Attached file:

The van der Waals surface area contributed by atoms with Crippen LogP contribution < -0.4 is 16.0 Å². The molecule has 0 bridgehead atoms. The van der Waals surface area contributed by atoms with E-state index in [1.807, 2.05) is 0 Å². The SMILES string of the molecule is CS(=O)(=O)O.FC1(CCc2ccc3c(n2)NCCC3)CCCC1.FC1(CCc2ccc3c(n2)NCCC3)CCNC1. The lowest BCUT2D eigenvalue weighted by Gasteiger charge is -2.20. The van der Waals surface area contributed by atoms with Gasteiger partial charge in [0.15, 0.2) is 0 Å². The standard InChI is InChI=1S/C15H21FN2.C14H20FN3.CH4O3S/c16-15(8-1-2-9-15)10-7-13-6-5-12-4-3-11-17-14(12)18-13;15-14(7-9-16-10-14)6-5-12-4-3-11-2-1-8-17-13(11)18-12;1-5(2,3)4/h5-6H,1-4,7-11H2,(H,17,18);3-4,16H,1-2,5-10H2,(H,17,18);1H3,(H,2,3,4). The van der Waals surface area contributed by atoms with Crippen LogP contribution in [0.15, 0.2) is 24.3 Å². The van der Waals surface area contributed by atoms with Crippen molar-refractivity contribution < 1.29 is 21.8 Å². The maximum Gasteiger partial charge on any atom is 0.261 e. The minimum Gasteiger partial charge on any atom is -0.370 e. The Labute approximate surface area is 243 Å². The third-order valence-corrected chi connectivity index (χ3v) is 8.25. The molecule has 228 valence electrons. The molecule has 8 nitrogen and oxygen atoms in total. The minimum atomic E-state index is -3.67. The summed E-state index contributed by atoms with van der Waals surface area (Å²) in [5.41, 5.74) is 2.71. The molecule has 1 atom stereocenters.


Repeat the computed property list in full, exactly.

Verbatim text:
The van der Waals surface area contributed by atoms with Crippen LogP contribution < -0.4 is 16.0 Å². The molecule has 0 bridgehead atoms. The van der Waals surface area contributed by atoms with E-state index in [1.807, 2.05) is 0 Å². The SMILES string of the molecule is CS(=O)(=O)O.FC1(CCc2ccc3c(n2)NCCC3)CCCC1.FC1(CCc2ccc3c(n2)NCCC3)CCNC1. The lowest BCUT2D eigenvalue weighted by Gasteiger charge is -2.20. The van der Waals surface area contributed by atoms with Gasteiger partial charge in [0.15, 0.2) is 0 Å². The standard InChI is InChI=1S/C15H21FN2.C14H20FN3.CH4O3S/c16-15(8-1-2-9-15)10-7-13-6-5-12-4-3-11-17-14(12)18-13;15-14(7-9-16-10-14)6-5-12-4-3-11-2-1-8-17-13(11)18-12;1-5(2,3)4/h5-6H,1-4,7-11H2,(H,17,18);3-4,16H,1-2,5-10H2,(H,17,18);1H3,(H,2,3,4). The van der Waals surface area contributed by atoms with Crippen LogP contribution in [0.15, 0.2) is 24.3 Å². The van der Waals surface area contributed by atoms with Crippen molar-refractivity contribution < 1.29 is 21.8 Å². The maximum Gasteiger partial charge on any atom is 0.261 e. The minimum Gasteiger partial charge on any atom is -0.370 e. The Labute approximate surface area is 243 Å². The third-order valence-corrected chi connectivity index (χ3v) is 8.25. The molecule has 228 valence electrons. The molecule has 8 nitrogen and oxygen atoms in total. The minimum atomic E-state index is -3.67. The summed E-state index contributed by atoms with van der Waals surface area (Å²) in [5.41, 5.74) is 2.71. The molecule has 1 atom stereocenters.